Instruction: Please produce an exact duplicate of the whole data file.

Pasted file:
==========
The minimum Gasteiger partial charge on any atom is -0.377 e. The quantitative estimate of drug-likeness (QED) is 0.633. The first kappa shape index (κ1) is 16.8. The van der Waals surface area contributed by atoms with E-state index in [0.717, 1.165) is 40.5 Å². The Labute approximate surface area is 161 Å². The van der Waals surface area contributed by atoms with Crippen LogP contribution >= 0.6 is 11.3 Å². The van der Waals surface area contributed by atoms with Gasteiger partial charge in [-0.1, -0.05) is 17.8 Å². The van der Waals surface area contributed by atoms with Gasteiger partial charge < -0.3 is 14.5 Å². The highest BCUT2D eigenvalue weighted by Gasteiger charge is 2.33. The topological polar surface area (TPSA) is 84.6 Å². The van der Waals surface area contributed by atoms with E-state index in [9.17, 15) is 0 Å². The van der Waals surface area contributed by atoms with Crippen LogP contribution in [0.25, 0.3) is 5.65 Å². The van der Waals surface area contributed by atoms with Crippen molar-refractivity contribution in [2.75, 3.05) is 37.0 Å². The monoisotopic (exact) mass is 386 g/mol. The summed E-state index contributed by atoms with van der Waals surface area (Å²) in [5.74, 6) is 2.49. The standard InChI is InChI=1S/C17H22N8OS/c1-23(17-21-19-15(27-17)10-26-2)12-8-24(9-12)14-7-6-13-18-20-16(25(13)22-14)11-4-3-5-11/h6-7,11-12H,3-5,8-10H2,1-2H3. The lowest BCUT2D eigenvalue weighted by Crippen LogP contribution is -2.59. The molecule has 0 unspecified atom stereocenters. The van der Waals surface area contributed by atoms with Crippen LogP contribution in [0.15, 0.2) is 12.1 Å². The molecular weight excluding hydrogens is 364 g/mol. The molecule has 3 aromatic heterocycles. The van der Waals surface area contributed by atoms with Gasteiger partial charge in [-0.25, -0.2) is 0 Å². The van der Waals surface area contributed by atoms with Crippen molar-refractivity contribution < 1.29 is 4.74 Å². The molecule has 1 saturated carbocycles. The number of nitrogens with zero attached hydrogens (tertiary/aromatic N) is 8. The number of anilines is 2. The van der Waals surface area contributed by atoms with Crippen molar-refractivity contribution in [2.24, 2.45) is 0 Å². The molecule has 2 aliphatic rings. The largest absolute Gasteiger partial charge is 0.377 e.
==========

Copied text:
The minimum Gasteiger partial charge on any atom is -0.377 e. The quantitative estimate of drug-likeness (QED) is 0.633. The first kappa shape index (κ1) is 16.8. The van der Waals surface area contributed by atoms with E-state index in [0.717, 1.165) is 40.5 Å². The Labute approximate surface area is 161 Å². The van der Waals surface area contributed by atoms with Crippen LogP contribution >= 0.6 is 11.3 Å². The van der Waals surface area contributed by atoms with Gasteiger partial charge in [-0.1, -0.05) is 17.8 Å². The van der Waals surface area contributed by atoms with Gasteiger partial charge < -0.3 is 14.5 Å². The highest BCUT2D eigenvalue weighted by Gasteiger charge is 2.33. The topological polar surface area (TPSA) is 84.6 Å². The van der Waals surface area contributed by atoms with E-state index in [9.17, 15) is 0 Å². The van der Waals surface area contributed by atoms with Crippen LogP contribution in [0.25, 0.3) is 5.65 Å². The van der Waals surface area contributed by atoms with Crippen molar-refractivity contribution in [2.75, 3.05) is 37.0 Å². The monoisotopic (exact) mass is 386 g/mol. The summed E-state index contributed by atoms with van der Waals surface area (Å²) in [5.74, 6) is 2.49. The standard InChI is InChI=1S/C17H22N8OS/c1-23(17-21-19-15(27-17)10-26-2)12-8-24(9-12)14-7-6-13-18-20-16(25(13)22-14)11-4-3-5-11/h6-7,11-12H,3-5,8-10H2,1-2H3. The lowest BCUT2D eigenvalue weighted by Crippen LogP contribution is -2.59. The molecule has 0 unspecified atom stereocenters. The van der Waals surface area contributed by atoms with Crippen LogP contribution in [0.15, 0.2) is 12.1 Å². The molecular weight excluding hydrogens is 364 g/mol. The molecule has 3 aromatic heterocycles. The van der Waals surface area contributed by atoms with Gasteiger partial charge in [-0.25, -0.2) is 0 Å². The van der Waals surface area contributed by atoms with Crippen molar-refractivity contribution < 1.29 is 4.74 Å². The molecule has 1 saturated carbocycles. The number of nitrogens with zero attached hydrogens (tertiary/aromatic N) is 8. The number of anilines is 2. The van der Waals surface area contributed by atoms with Crippen molar-refractivity contribution in [2.24, 2.45) is 0 Å². The molecule has 2 aliphatic rings. The largest absolute Gasteiger partial charge is 0.377 e.